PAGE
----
ART ROCKS! We checked in with four local hot spots to talk about how their programs keep kids engaged.
Music enthusiasts ages 5 - 18 record songs and more at the O’Keefe Music Foundation.
By Sherry Hang and Sarah Blankenship
The O’Keefe Music Foundation Talent? Sure. Hard work? Definitely, according to Aaron O’Keefe, founder of the O’Keefe Music Foundation, which offers kids ages 5 - 18 the chance to experience the process of professional recording, all for free or at a very
low rate. In a nutshell, a group of students work together on a challenging song. With the help of volunteers and donations, the students record and film themselves performing the song in a professional studio. “It’s really a team effort,” says O’Keefe, explaining that recordings are a major commitment for the kids and their parents, as well as a reward for the kids’ hard work. The entire process — finding the right song, learning the various parts and rehearsing — teaches discipline, hard work and perseverance. With 18 projects in the works currently, the
The Kennedy Heights Art Center
A young artist shows off her masterpiece at the Kennedy Heights Art Center. Photo by Natalie Jeanne Photography.
One of this year’s recipients of an ArtWorks mural is the Kennedy Heights Art Center, a home for artists of all kinds and ages. Born out of a community effort to save the historic building from demolition, the center is a resource for art appreciation and creation. “We offer an array of different opportunities,” says Dominique Springs, events and marketing manager. Classes cover drawing and photography and camps touch on fashion, animation, musical instruments and even Spanish rhythm. The Center also displays artwork from professional artists which are inspirational to kids.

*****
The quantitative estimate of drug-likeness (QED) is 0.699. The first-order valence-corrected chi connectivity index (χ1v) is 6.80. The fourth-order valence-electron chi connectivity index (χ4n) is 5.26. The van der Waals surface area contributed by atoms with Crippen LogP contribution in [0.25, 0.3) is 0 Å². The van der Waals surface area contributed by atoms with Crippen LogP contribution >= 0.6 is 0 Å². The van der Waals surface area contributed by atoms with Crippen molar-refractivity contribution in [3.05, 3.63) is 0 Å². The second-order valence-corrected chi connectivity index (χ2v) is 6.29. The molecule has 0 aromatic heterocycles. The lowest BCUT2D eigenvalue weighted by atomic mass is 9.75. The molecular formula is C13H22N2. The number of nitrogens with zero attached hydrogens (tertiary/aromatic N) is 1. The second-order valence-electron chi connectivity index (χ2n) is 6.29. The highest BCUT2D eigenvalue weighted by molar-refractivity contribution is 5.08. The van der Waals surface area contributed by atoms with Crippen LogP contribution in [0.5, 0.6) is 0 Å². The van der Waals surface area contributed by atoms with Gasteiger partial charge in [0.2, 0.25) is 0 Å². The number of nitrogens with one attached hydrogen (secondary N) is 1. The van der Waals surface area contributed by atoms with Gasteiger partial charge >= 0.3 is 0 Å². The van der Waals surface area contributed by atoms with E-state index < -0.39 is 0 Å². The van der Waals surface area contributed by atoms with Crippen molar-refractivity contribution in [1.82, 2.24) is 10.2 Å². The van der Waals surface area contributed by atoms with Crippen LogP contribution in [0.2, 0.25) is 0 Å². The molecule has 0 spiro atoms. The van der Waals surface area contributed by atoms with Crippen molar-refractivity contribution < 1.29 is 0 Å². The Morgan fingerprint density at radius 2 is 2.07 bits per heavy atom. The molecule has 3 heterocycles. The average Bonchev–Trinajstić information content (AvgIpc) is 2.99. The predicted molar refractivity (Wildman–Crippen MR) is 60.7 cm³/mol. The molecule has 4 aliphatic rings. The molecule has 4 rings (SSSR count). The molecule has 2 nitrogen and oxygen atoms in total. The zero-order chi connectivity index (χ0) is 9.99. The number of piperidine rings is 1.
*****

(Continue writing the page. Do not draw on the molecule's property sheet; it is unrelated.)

“Where Every Family Matters.”
next few months are busy for the foundation. Meanwhile, the kids have developed an online following on their YouTube channel (where they also learned the real-world lesson that their best work doesn’t always translate into the mostwatched videos). Regardless, the kids have something they can be proud of, says O’Keefe, and most importantly, they learn that “If you work hard, you can make it happen.” Learn more at okmusicfoundation. org.
“We have some kids who come every week,” Springs says of the camps,” and that tells us that we are doing something right!” She points out that the center lets participants take a break from their techfilled lives. “I don’t really see kids on their phones at the center,” she says. That’s because their hands are busy with chalk, crayons, paint and other tools. Best of all, the center’s programs are offered at affordable prices, Springs says. Camp tuition is offered on a sliding scale. Learn more and get a look at fall and winter classes at kennedyarts.org.
Cincinnati Family magazine August 2016